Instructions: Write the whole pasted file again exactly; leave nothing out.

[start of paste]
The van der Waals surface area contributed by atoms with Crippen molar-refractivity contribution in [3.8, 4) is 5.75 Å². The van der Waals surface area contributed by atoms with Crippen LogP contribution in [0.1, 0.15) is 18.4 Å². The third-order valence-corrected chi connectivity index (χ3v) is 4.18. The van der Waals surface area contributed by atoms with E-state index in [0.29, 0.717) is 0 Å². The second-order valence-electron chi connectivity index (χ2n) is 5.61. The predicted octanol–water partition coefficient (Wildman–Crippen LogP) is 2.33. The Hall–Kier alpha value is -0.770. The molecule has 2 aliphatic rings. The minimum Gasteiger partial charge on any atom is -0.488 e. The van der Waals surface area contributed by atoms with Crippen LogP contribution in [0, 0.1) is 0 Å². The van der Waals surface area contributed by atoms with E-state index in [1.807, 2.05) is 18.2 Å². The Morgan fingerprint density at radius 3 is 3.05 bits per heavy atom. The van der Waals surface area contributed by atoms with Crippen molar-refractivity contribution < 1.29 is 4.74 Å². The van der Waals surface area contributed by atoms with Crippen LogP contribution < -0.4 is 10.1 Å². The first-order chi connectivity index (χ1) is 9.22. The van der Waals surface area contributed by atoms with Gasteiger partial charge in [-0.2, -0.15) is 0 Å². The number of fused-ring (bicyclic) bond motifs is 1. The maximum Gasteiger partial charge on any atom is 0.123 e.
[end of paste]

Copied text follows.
The van der Waals surface area contributed by atoms with Crippen molar-refractivity contribution in [3.8, 4) is 5.75 Å². The van der Waals surface area contributed by atoms with Crippen LogP contribution in [0.1, 0.15) is 18.4 Å². The third-order valence-corrected chi connectivity index (χ3v) is 4.18. The van der Waals surface area contributed by atoms with E-state index in [0.29, 0.717) is 0 Å². The second-order valence-electron chi connectivity index (χ2n) is 5.61. The predicted octanol–water partition coefficient (Wildman–Crippen LogP) is 2.33. The Hall–Kier alpha value is -0.770. The molecule has 2 aliphatic rings. The minimum Gasteiger partial charge on any atom is -0.488 e. The van der Waals surface area contributed by atoms with Crippen LogP contribution in [0, 0.1) is 0 Å². The van der Waals surface area contributed by atoms with E-state index in [1.807, 2.05) is 18.2 Å². The Morgan fingerprint density at radius 3 is 3.05 bits per heavy atom. The van der Waals surface area contributed by atoms with Crippen molar-refractivity contribution < 1.29 is 4.74 Å². The van der Waals surface area contributed by atoms with Crippen LogP contribution < -0.4 is 10.1 Å². The first-order chi connectivity index (χ1) is 9.22. The van der Waals surface area contributed by atoms with Gasteiger partial charge in [-0.2, -0.15) is 0 Å². The number of fused-ring (bicyclic) bond motifs is 1. The maximum Gasteiger partial charge on any atom is 0.123 e.